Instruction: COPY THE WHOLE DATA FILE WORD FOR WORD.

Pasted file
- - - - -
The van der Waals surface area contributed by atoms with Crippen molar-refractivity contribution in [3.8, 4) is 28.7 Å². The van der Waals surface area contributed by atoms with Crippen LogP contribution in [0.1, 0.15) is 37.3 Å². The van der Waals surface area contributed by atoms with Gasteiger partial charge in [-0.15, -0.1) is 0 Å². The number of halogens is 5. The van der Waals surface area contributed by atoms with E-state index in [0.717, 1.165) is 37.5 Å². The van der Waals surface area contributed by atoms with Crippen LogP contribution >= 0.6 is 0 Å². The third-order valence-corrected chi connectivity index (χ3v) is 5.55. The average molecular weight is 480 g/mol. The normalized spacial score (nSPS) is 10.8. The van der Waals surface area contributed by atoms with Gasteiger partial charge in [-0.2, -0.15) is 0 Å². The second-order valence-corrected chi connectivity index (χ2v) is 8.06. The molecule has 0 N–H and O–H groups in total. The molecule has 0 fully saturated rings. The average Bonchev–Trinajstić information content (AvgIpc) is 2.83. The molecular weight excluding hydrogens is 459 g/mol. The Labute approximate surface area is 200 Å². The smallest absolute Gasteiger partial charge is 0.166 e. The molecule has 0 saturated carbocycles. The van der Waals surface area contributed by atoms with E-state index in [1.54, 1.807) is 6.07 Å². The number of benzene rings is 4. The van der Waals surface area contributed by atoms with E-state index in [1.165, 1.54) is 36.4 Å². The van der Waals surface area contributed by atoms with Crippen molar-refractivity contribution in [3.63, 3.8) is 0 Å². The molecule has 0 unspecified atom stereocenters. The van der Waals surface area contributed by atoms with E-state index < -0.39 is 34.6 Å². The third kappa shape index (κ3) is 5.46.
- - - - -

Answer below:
The van der Waals surface area contributed by atoms with Crippen molar-refractivity contribution in [3.8, 4) is 28.7 Å². The van der Waals surface area contributed by atoms with Crippen LogP contribution in [0.1, 0.15) is 37.3 Å². The van der Waals surface area contributed by atoms with Gasteiger partial charge in [-0.15, -0.1) is 0 Å². The number of halogens is 5. The van der Waals surface area contributed by atoms with E-state index in [0.717, 1.165) is 37.5 Å². The van der Waals surface area contributed by atoms with Crippen LogP contribution >= 0.6 is 0 Å². The third-order valence-corrected chi connectivity index (χ3v) is 5.55. The average molecular weight is 480 g/mol. The normalized spacial score (nSPS) is 10.8. The van der Waals surface area contributed by atoms with Gasteiger partial charge in [-0.2, -0.15) is 0 Å². The second-order valence-corrected chi connectivity index (χ2v) is 8.06. The molecule has 0 N–H and O–H groups in total. The molecule has 0 fully saturated rings. The average Bonchev–Trinajstić information content (AvgIpc) is 2.83. The molecular weight excluding hydrogens is 459 g/mol. The Labute approximate surface area is 200 Å². The smallest absolute Gasteiger partial charge is 0.166 e. The molecule has 0 saturated carbocycles. The van der Waals surface area contributed by atoms with E-state index in [1.54, 1.807) is 6.07 Å². The number of benzene rings is 4. The van der Waals surface area contributed by atoms with E-state index in [1.165, 1.54) is 36.4 Å². The van der Waals surface area contributed by atoms with Crippen molar-refractivity contribution in [3.63, 3.8) is 0 Å². The molecule has 0 unspecified atom stereocenters. The van der Waals surface area contributed by atoms with E-state index < -0.39 is 34.6 Å². The third kappa shape index (κ3) is 5.46.